|Say My Name: Camila Batmanghelidjh
Iranian-born Camila Batmanghelidjh, known as the “Angel of Peckham” for her work with young people, said the attention given to black boys meant out-of-control girls were getting off the hook.
Her comments were made to a committee of MPs carrying out an inquiry into black people and the criminal justice system.
Furious critics branded the comments “dangerously simplistic”, while others praised her for raising difficult issues.
Batmanghelidjh who runs the Kids Company, a south London project for vulnerable children, believes her remarks have been blown out of all proportion.
She told the committee young men were facing “rejection” from their mothers.
‘I think the mothers are hugely responsible because they’ve created a culture where they can get rid of the adolescent boy, they can get rid of the male partner, they can survive on their own.
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‘Often people think it’s the males who are the culprits. They underestimate the level of rejection and cruelty from the females towards the males.
‘The minute the adolescent boys begin to look slightly like [an adult] male often the mother wants that young male banished from the house.’
Batmanghelidjh is seen as part of David Cameron’s “urban offensive” in the inner cities.
The Tory leaders’ “hug a hoodie” speech bore remarkable similarities to the Kids Company’s use of compassion and empathy to rescue at-risk kids.
But not everyone was impressed with her broadside against black women. Maxine Hurley, a single mother of four children, was dismayed at yet another assault on the community.
She said: ‘It’s far too simplistic to say black women are cruel. We live in a society where black people are constantly under attack so we need to ask: what is society doing to make people behave in a certain way?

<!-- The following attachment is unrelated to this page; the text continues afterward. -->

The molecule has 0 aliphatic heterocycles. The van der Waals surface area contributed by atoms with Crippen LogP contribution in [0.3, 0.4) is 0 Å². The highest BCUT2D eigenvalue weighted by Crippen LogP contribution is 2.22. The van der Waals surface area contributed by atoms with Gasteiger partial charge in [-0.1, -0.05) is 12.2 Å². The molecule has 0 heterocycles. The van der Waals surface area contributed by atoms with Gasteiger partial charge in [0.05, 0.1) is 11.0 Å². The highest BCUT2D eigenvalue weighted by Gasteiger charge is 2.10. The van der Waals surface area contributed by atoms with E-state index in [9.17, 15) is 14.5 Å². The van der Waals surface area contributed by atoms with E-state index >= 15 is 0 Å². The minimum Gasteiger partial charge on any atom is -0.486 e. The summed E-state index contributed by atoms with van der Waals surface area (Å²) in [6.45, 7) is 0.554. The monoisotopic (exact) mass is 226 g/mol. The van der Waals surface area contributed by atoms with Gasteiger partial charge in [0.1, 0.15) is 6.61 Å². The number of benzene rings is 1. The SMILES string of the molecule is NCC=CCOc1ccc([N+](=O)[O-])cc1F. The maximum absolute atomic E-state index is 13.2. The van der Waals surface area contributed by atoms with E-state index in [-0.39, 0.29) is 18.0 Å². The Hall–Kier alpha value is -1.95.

‘It’s shifting the blame from the establishment. Nobody is suggesting it’s a rose garden but we need to get to the bottom of these issues instead of just blaming those at the bottom of the ladder.’
Ken Barnes, president of 100 Black Men of London, also gave evidence to MPs and felt that Batmanghelidjh’s remarks about black women had been taken out of context.
‘She might have been passionate but she was making a statement of fact. I deal with black men who say women prevent them from seeing their children.
‘The focus is too much on black men when we have young women who are going off the rails. We need to have a positive debate around issues of gender in our community.’
Rob Neil, from The 1990 Trust, said: 'She's speaking from her experiences, but my experiences are recognising the positive contribution black women have made in my life.
'We have a shared responsibility to present a balanced view so that a few bad experiences are not taken out of context.'
Batmanghelidjh defended her comments about women but said she was not talking about any particular race. ‘I was talking about systemic issues and how we can protect young men.
‘When I referred to women I was drawing on cases of people I have dealt with.’